MEMORANDUM OF DECISION AND ORDER ON DEFENDANT'S MOTION TO SUPPRESS EVIDENCE SEIZED FROM 599 OLD WEST CENTRAL STREET, APARTMENT A12, FRANKLIN, MASSACHUSETTS ON JUNE 26, 2013 AND ALL DERIVATIVE FRUITS OF THAT SEARCH
E. Susan Garsh, Justice of the Superior Court.
Defendant Aaron Hernandez moves to suppress all evidence obtained during the June 26, 2013 execution of a search warrant for Apartment A12 at 599 Old West Central Street in Franklin, Massachusetts and all evidence derived as a result of that search. The Commonwealth does not oppose the motion, but only, according to its Response, " [i]n the interests of justice, and to avoid any delay in the proceedings that might be occasioned by appellate review." The wording of the Commonwealth's Response warrants an explanation by the court as to the reasons that the motion to suppress is allowed .
On June 26, 2013, Massachusetts State Police Trooper Michael Bates applied to the Wrentham District Court for a search warrant to seize a particularly described cell phone at Hernandez's apartment in Franklin. Trooper Bates supported the warrant application with an affidavit in which he set forth the following facts.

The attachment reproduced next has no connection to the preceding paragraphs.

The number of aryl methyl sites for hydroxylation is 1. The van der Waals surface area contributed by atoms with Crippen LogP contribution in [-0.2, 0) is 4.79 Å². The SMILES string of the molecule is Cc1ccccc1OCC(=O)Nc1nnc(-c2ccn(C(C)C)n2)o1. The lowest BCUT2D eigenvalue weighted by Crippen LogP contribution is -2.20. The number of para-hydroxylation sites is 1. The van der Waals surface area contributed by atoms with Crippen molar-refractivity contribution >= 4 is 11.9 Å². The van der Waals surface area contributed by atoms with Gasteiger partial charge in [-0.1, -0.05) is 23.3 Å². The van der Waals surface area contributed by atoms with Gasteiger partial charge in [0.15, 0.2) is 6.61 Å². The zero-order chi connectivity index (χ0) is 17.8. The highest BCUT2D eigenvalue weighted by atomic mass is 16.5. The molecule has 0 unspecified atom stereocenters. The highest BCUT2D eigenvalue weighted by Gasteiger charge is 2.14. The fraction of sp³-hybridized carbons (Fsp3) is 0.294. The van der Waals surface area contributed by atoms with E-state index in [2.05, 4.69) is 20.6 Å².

Police conducted a lengthy investigation into the June 17, 2013 homicide of Odin Lloyd in the early morning hours of Monday, June 17, 2013, in North Attleboro. As part of their investigation, they interviewed Carlos Ortiz on June 25 in Bristol, Connecticut. Ortiz confirmed that he was with Aaron Hernandez on the night Lloyd was killed. Ortiz stated that Hernandez has a second address in Franklin that not many people know about. He further stated that on the night after the incident, he and Hernandez stopped by this apartment, at which time he inadvertently left his cell phone inside the apartment. The affidavit describes the phone as a Samsung cellular " flip" style telephone. Police showed Ortiz a video they had taken of the outside of the apartment complex at 599 Old West Central Street in Franklin and the door labeled A12. Ortiz stated that it looked like Hernandez's apartment that he had visited on the night after the incident. During the investigation, Hernandez's barber told the police that he had been to an apartment in Franklin belonging to Hernandez and showed police a text from Hernandez that identified the address of his apartment as 599 Old West Central Street in Franklin. When driven to the apartment complex by the police on June 26, 2013, Olivares guided them inside building A directly to the door of apartment #A12, and he identified this specific location as Hernandez's apartment, which he had visited. The property manager for the apartment complex showed police a lease for apartment #A12 from May 1, 2013 through April 30, 2014. The lessor on the lease is Hernandez. The lease is attached to the affidavit.